Standing at 184cm, Marini is one of the paddock's tallest riders and thus is one of its heaviest at 69kg compared directly to his teammate Marco Bezzecchi, who weighs 61kg.
Currently, in MotoGP there is only a mandated minimum weight limit for motorcycles, which comes in at 157kg, and does not take the rider into consideration.
This is at odds even within its own paddock, as both Moto2 and Moto3 have a minimum weight limit which includes both bike and rider, with the latter a combined 217kg, and Moto3 operating at 152kg.
Marini, who ended his second full season in MotoGP 12th in the championship on 120 points, has spent much of 2022 pushing the conversation about including riders into the minimum weight limit rule as he believes the naturally heavy competitors are being disadvantaged.
While he admits it's "impossible" to say just what the actual disadvantage converts to in lap time, he notes that heavier riders are using the rear tyre harder because of their weight – and ultimately this leads to them losing out across a grand prix distance.
"For sure, we have also data that tells you when you have more weight you use the tyres more, because we have a lot of [electronics] control, we have a lot of power," Marini told Motorsport.com at the Valencia season finale.
"So, the acceleration is not a problem, even if you are 10 kilos more. But to make the same acceleration you need to use more tyre, because you need to use more energy and more force.
"So, the problem is this, because you arrive at the end of the race with less tyre and it's difficult to make overtakes at the end, which is the most important phase of the race.
"It's critical and it's there that you make the results. So, every time the key of the race is to arrive at the end with the rear tyre in the best way especially.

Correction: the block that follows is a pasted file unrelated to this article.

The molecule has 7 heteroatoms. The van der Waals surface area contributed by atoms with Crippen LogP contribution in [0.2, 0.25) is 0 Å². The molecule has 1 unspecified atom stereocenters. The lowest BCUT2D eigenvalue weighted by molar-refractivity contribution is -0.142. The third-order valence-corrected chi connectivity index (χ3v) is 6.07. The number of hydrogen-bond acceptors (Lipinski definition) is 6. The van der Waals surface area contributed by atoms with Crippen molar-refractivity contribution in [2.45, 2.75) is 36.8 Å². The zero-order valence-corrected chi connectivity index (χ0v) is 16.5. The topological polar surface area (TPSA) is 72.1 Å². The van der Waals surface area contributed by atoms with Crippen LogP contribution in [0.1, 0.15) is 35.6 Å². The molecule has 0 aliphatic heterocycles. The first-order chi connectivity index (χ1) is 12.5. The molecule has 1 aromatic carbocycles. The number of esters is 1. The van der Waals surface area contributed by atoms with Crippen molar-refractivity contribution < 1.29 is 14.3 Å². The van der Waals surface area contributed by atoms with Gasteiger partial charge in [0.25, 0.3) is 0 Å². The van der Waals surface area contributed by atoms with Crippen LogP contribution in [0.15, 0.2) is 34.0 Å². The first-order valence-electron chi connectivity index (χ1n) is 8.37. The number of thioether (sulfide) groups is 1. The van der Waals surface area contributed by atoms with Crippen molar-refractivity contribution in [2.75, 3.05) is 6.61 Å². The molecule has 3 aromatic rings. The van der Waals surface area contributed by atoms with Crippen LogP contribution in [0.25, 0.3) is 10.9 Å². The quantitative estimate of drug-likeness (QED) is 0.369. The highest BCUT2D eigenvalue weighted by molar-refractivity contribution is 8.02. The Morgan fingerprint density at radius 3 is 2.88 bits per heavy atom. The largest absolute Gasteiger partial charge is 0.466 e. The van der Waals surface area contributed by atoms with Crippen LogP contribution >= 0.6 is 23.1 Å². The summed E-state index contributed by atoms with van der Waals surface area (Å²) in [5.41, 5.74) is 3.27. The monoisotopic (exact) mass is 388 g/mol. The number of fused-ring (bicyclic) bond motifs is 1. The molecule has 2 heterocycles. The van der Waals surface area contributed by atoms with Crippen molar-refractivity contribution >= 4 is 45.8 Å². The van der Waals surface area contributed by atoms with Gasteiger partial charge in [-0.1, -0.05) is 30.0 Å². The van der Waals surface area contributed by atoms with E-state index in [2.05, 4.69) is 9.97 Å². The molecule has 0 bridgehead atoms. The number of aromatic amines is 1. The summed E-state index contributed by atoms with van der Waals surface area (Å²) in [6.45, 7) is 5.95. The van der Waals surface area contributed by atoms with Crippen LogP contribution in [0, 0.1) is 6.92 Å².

"Some races more, some races less. So, you need to think a little bit more when you are like this.
"Having the minimum weight is something that is fair. It's not for trying to disadvantage the smaller riders.
"Nobody wants the minimum weight so high, we just want something that can level things a bit more and give everybody the same possibility to fight for victory and not start with a disadvantage."
Marini's problem isn't a new one. Recently, Danilo Petrucci felt he was constantly disadvantaged by his height and weight.
For Marini, simply training harder to lose more weight is not an option because he is at the physical limit within which you can still have the strength to ride a MotoGP bike.
When Petrucci was a Pramac Ducati rider in 2017, he said his quest to lose more weight led to him physically struggling to ride the bike.
Marini believes that a combined minimum weight limit in MotoGP would be a benefit for smaller riders, as they will be able train more at the gym and improve their own energy levels for races.
"We need to change it now because this is the right moment and in all the other categories there is a minimum weight, in all the other sports there is a minimum weight," Marini added.
"So, I don't understand why not in MotoGP. It's impossible to lose more weight than this because then you don't have the strength, you don't have the energy for a race.
"You can try to not eat anything, but to ride a MotoGP bike you need to be prepared at 100%.
"So, for example myself after 70 kilos it's impossible to go [lower], because I tried to go lower, but then I didn't have the energy to arrive at the end of the race.
"So, you gain 4% of performance because you are one kilo less, but then you lose 10 laps of the race because you cannot finish the race.
"So, it's impossible to go lower than this. I think for the smaller riders it's good to put more weight on because everybody now is trying to be lower on the weight to make better acceleration to don't use the tyre.
"But if there is a minimum weight, everyone can push a bit more in the gym, have more strength, have more energy during the race.
"So, it's not a disadvantage for them because they can put more weight on their body and not put weight on the bike."